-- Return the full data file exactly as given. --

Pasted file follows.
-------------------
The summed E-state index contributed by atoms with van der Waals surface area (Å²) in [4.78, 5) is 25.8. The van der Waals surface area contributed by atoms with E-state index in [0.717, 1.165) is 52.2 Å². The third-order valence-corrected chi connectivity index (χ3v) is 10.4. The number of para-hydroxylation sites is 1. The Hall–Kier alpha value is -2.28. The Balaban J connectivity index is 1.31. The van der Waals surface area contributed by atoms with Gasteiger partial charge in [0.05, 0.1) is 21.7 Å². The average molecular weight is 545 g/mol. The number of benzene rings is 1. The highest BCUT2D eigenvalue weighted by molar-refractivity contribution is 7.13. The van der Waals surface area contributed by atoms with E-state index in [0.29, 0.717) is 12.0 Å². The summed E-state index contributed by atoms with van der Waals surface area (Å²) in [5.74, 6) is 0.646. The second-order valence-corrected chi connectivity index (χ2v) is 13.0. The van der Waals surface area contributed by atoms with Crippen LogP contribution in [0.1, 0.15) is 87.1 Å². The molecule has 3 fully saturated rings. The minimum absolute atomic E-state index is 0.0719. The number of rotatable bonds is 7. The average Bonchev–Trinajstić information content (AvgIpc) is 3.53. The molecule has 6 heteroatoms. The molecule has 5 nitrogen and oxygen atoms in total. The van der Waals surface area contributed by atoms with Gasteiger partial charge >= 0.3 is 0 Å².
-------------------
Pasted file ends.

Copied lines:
The summed E-state index contributed by atoms with van der Waals surface area (Å²) in [4.78, 5) is 25.8. The van der Waals surface area contributed by atoms with E-state index in [0.717, 1.165) is 52.2 Å². The third-order valence-corrected chi connectivity index (χ3v) is 10.4. The number of para-hydroxylation sites is 1. The Hall–Kier alpha value is -2.28. The Balaban J connectivity index is 1.31. The van der Waals surface area contributed by atoms with Gasteiger partial charge in [0.05, 0.1) is 21.7 Å². The average molecular weight is 545 g/mol. The number of benzene rings is 1. The highest BCUT2D eigenvalue weighted by molar-refractivity contribution is 7.13. The van der Waals surface area contributed by atoms with E-state index in [0.29, 0.717) is 12.0 Å². The summed E-state index contributed by atoms with van der Waals surface area (Å²) in [5.74, 6) is 0.646. The second-order valence-corrected chi connectivity index (χ2v) is 13.0. The van der Waals surface area contributed by atoms with Crippen LogP contribution in [0.1, 0.15) is 87.1 Å². The molecule has 3 fully saturated rings. The minimum absolute atomic E-state index is 0.0719. The number of rotatable bonds is 7. The average Bonchev–Trinajstić information content (AvgIpc) is 3.53. The molecule has 6 heteroatoms. The molecule has 5 nitrogen and oxygen atoms in total. The van der Waals surface area contributed by atoms with Gasteiger partial charge >= 0.3 is 0 Å².